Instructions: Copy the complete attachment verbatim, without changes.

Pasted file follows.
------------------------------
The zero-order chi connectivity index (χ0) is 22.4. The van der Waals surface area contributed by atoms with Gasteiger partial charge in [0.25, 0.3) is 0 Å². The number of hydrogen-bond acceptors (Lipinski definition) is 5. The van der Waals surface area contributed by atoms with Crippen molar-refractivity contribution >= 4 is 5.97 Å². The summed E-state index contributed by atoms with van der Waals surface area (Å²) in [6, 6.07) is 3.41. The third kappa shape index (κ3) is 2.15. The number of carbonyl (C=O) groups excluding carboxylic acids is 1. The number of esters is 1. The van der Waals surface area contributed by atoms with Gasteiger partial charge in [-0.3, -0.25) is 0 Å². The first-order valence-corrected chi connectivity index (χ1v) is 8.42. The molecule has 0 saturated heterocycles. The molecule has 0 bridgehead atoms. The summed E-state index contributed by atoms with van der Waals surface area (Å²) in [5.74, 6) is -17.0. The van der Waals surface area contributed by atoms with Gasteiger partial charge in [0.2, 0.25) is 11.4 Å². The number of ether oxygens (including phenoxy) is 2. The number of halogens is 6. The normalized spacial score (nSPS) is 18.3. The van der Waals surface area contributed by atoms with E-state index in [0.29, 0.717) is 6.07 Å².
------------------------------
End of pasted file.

The zero-order chi connectivity index (χ0) is 22.4. The van der Waals surface area contributed by atoms with Gasteiger partial charge in [0.25, 0.3) is 0 Å². The number of hydrogen-bond acceptors (Lipinski definition) is 5. The van der Waals surface area contributed by atoms with Crippen molar-refractivity contribution >= 4 is 5.97 Å². The summed E-state index contributed by atoms with van der Waals surface area (Å²) in [6, 6.07) is 3.41. The third kappa shape index (κ3) is 2.15. The number of carbonyl (C=O) groups excluding carboxylic acids is 1. The number of esters is 1. The van der Waals surface area contributed by atoms with Gasteiger partial charge in [-0.3, -0.25) is 0 Å². The first-order valence-corrected chi connectivity index (χ1v) is 8.42. The molecule has 0 saturated heterocycles. The molecule has 0 bridgehead atoms. The summed E-state index contributed by atoms with van der Waals surface area (Å²) in [5.74, 6) is -17.0. The van der Waals surface area contributed by atoms with Gasteiger partial charge in [0.2, 0.25) is 11.4 Å². The number of ether oxygens (including phenoxy) is 2. The number of halogens is 6. The normalized spacial score (nSPS) is 18.3. The van der Waals surface area contributed by atoms with E-state index in [0.29, 0.717) is 6.07 Å².